Monarchs In Trouble: New Research Shows It's About More Than Milkweed
The decline of the monarch butterfly population has led researchers to look for reasons why.
A popular theory is the loss of milkweed, the only plant on which monarch larvae feed. But a study from the Illinois Natural History Survey at the University of Illinois indicates that's not the sole culprit.
"It's multiple things coming together to cause this problem," said plant ecologist Greg Spyreas.
Monarchs migrate between Mexico in the winter to the midwest and Canada when the temperature warms. Fewer are making it to Mexico each year, as much as a 90% drop in 20 years. And there are fewer milkweed plants.
But a closer look shows more milkweed is available than previously thought.
"I would say the milkweeds in natural areas are buffering the loss of milkweeds in the agricultural areas (where they have been nearly wiped out)," said Spyreas. In fact, monarchs tend to see a population rebound while in this area, which would indicate loss of milkweed alone fails to fully explain the overall monarch decline.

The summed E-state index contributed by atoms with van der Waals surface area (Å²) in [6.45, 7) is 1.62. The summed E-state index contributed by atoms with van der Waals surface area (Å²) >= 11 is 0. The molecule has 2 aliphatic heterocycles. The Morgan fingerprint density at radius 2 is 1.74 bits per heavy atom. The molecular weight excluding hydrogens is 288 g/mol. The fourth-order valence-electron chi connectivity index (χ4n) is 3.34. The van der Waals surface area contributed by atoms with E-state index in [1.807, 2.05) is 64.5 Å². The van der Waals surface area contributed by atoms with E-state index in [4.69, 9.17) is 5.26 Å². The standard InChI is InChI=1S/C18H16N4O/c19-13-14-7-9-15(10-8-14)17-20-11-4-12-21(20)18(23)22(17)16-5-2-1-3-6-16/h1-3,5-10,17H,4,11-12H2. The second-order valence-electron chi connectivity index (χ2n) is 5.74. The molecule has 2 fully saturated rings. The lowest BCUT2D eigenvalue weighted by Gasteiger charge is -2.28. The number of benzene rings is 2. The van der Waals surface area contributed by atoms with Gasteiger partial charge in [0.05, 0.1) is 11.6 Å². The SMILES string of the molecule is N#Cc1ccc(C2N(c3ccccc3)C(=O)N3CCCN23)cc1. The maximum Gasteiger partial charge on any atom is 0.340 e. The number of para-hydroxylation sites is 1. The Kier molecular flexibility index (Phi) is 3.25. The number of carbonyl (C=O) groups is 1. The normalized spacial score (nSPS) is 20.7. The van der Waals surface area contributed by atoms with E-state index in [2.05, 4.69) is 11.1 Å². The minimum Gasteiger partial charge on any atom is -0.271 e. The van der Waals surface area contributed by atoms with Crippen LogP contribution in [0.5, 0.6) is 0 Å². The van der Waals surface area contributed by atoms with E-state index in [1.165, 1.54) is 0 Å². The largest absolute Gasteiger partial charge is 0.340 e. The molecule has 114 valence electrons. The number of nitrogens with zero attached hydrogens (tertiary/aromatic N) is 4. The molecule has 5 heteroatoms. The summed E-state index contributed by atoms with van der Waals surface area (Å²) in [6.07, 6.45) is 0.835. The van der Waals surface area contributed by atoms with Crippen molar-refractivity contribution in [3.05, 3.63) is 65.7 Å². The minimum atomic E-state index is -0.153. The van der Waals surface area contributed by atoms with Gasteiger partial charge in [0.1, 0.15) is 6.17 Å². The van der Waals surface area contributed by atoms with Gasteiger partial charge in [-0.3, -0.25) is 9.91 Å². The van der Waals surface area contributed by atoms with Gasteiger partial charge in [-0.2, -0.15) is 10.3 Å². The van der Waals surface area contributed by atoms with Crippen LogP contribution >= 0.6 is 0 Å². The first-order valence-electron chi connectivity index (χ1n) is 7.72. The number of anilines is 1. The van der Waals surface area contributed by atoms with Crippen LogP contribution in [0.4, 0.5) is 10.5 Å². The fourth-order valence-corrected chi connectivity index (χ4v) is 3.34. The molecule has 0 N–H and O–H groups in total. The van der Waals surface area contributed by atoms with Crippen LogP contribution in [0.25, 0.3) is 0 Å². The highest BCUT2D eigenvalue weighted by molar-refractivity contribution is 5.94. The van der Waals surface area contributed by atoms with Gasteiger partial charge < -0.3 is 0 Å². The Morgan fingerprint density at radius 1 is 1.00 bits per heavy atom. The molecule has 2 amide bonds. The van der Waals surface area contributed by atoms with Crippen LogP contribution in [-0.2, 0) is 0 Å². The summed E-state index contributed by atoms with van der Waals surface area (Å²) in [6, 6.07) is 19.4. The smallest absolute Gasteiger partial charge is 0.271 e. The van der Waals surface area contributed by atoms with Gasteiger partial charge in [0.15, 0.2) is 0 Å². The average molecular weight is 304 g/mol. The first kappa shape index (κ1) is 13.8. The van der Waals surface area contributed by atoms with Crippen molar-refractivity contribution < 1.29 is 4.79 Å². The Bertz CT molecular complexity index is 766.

He thinks other factors that could be stressing monarchs include loss of habitat, pesticide use, drought in the southwest along their migration route and even climate change.
But he also points out the push to add more milkweed is important as it plays a vital role for the insect. He said backyard and road side plantings have helped offset the loss of milkweed elsewhere.
"You don't necessarily need to have milkweed plants in these massive fields or massive, gigantic prairies in order to be effective," Spyreas said. "Monarch butterflies prefer to lay eggs on milkweed plants that are scattered because they tend to survive better."
If there is a positive for the monarchs, Spyreas said it's that people are paying attention.